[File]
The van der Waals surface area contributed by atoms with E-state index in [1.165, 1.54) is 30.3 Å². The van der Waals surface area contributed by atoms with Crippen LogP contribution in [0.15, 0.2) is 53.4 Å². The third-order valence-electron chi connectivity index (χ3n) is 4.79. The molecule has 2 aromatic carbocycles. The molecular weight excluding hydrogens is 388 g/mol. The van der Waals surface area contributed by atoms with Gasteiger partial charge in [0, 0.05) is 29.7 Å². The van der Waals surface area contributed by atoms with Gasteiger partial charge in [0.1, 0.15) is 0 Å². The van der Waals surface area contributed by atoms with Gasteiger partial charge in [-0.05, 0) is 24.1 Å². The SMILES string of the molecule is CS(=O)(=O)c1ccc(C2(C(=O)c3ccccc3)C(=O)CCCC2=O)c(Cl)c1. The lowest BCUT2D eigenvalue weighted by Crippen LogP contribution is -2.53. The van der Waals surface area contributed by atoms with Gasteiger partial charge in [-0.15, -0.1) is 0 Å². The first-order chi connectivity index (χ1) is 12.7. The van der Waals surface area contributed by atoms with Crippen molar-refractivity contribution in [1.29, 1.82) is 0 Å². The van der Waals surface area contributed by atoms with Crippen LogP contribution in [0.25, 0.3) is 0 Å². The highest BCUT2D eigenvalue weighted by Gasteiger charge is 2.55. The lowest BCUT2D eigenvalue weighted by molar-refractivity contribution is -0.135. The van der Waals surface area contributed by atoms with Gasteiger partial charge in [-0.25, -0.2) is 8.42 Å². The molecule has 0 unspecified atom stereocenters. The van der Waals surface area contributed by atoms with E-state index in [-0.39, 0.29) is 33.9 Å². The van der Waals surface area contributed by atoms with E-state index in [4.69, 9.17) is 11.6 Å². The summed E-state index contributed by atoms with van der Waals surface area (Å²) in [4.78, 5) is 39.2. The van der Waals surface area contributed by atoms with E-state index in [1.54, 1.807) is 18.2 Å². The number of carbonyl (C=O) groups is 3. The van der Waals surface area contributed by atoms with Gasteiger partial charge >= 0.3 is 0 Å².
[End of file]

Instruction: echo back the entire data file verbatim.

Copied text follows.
The van der Waals surface area contributed by atoms with E-state index in [1.165, 1.54) is 30.3 Å². The van der Waals surface area contributed by atoms with Crippen LogP contribution in [0.15, 0.2) is 53.4 Å². The third-order valence-electron chi connectivity index (χ3n) is 4.79. The molecule has 2 aromatic carbocycles. The molecular weight excluding hydrogens is 388 g/mol. The van der Waals surface area contributed by atoms with Gasteiger partial charge in [0, 0.05) is 29.7 Å². The van der Waals surface area contributed by atoms with Gasteiger partial charge in [0.1, 0.15) is 0 Å². The van der Waals surface area contributed by atoms with Gasteiger partial charge in [-0.05, 0) is 24.1 Å². The SMILES string of the molecule is CS(=O)(=O)c1ccc(C2(C(=O)c3ccccc3)C(=O)CCCC2=O)c(Cl)c1. The lowest BCUT2D eigenvalue weighted by Crippen LogP contribution is -2.53. The van der Waals surface area contributed by atoms with Gasteiger partial charge in [-0.15, -0.1) is 0 Å². The first-order chi connectivity index (χ1) is 12.7. The van der Waals surface area contributed by atoms with Crippen molar-refractivity contribution in [1.29, 1.82) is 0 Å². The van der Waals surface area contributed by atoms with Crippen LogP contribution in [0.25, 0.3) is 0 Å². The highest BCUT2D eigenvalue weighted by Gasteiger charge is 2.55. The lowest BCUT2D eigenvalue weighted by molar-refractivity contribution is -0.135. The van der Waals surface area contributed by atoms with Gasteiger partial charge in [-0.25, -0.2) is 8.42 Å². The molecule has 0 unspecified atom stereocenters. The van der Waals surface area contributed by atoms with E-state index in [-0.39, 0.29) is 33.9 Å². The van der Waals surface area contributed by atoms with E-state index in [4.69, 9.17) is 11.6 Å². The summed E-state index contributed by atoms with van der Waals surface area (Å²) in [4.78, 5) is 39.2. The van der Waals surface area contributed by atoms with E-state index in [1.54, 1.807) is 18.2 Å². The number of carbonyl (C=O) groups is 3. The van der Waals surface area contributed by atoms with Gasteiger partial charge >= 0.3 is 0 Å².